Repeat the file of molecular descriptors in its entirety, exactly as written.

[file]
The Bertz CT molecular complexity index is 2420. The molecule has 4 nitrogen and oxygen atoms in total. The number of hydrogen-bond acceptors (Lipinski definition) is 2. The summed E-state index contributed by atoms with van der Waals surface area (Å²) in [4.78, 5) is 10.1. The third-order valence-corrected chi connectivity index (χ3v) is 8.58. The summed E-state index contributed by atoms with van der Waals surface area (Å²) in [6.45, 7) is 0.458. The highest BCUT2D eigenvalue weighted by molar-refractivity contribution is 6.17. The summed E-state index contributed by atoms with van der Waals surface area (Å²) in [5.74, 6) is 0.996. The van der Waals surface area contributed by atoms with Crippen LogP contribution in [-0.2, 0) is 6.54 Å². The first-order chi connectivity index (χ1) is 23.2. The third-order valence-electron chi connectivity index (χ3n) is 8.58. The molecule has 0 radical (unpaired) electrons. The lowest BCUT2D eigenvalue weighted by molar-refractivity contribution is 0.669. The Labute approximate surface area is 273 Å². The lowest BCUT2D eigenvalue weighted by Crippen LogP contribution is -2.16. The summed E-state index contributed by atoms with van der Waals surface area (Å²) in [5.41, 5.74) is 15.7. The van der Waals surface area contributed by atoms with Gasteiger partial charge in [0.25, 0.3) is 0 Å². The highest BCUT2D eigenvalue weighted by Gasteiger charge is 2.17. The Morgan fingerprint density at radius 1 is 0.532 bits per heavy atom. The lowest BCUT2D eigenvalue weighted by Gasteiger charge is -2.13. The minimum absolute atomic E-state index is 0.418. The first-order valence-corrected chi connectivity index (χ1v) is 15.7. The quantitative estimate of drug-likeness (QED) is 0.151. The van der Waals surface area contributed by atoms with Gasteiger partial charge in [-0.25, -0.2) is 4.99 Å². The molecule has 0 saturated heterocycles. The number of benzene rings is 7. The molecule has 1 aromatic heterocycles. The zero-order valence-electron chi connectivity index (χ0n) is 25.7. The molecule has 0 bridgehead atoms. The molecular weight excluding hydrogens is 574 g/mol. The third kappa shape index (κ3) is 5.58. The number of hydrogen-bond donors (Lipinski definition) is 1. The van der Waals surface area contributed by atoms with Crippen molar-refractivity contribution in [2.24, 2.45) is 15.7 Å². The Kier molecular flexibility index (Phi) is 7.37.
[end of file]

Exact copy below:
The Bertz CT molecular complexity index is 2420. The molecule has 4 nitrogen and oxygen atoms in total. The number of hydrogen-bond acceptors (Lipinski definition) is 2. The summed E-state index contributed by atoms with van der Waals surface area (Å²) in [4.78, 5) is 10.1. The third-order valence-corrected chi connectivity index (χ3v) is 8.58. The summed E-state index contributed by atoms with van der Waals surface area (Å²) in [6.45, 7) is 0.458. The highest BCUT2D eigenvalue weighted by molar-refractivity contribution is 6.17. The summed E-state index contributed by atoms with van der Waals surface area (Å²) in [5.74, 6) is 0.996. The van der Waals surface area contributed by atoms with Crippen LogP contribution in [-0.2, 0) is 6.54 Å². The first-order chi connectivity index (χ1) is 23.2. The third-order valence-electron chi connectivity index (χ3n) is 8.58. The molecule has 0 radical (unpaired) electrons. The lowest BCUT2D eigenvalue weighted by molar-refractivity contribution is 0.669. The Labute approximate surface area is 273 Å². The lowest BCUT2D eigenvalue weighted by Crippen LogP contribution is -2.16. The summed E-state index contributed by atoms with van der Waals surface area (Å²) in [5.41, 5.74) is 15.7. The van der Waals surface area contributed by atoms with Gasteiger partial charge in [0.25, 0.3) is 0 Å². The highest BCUT2D eigenvalue weighted by Gasteiger charge is 2.17. The Morgan fingerprint density at radius 1 is 0.532 bits per heavy atom. The lowest BCUT2D eigenvalue weighted by Gasteiger charge is -2.13. The minimum absolute atomic E-state index is 0.418. The first-order valence-corrected chi connectivity index (χ1v) is 15.7. The quantitative estimate of drug-likeness (QED) is 0.151. The van der Waals surface area contributed by atoms with Gasteiger partial charge in [-0.25, -0.2) is 4.99 Å². The molecule has 0 saturated heterocycles. The number of benzene rings is 7. The molecule has 1 aromatic heterocycles. The zero-order valence-electron chi connectivity index (χ0n) is 25.7. The molecule has 0 bridgehead atoms. The molecular weight excluding hydrogens is 574 g/mol. The third kappa shape index (κ3) is 5.58. The number of hydrogen-bond donors (Lipinski definition) is 1. The van der Waals surface area contributed by atoms with Crippen molar-refractivity contribution in [2.24, 2.45) is 15.7 Å². The Kier molecular flexibility index (Phi) is 7.37.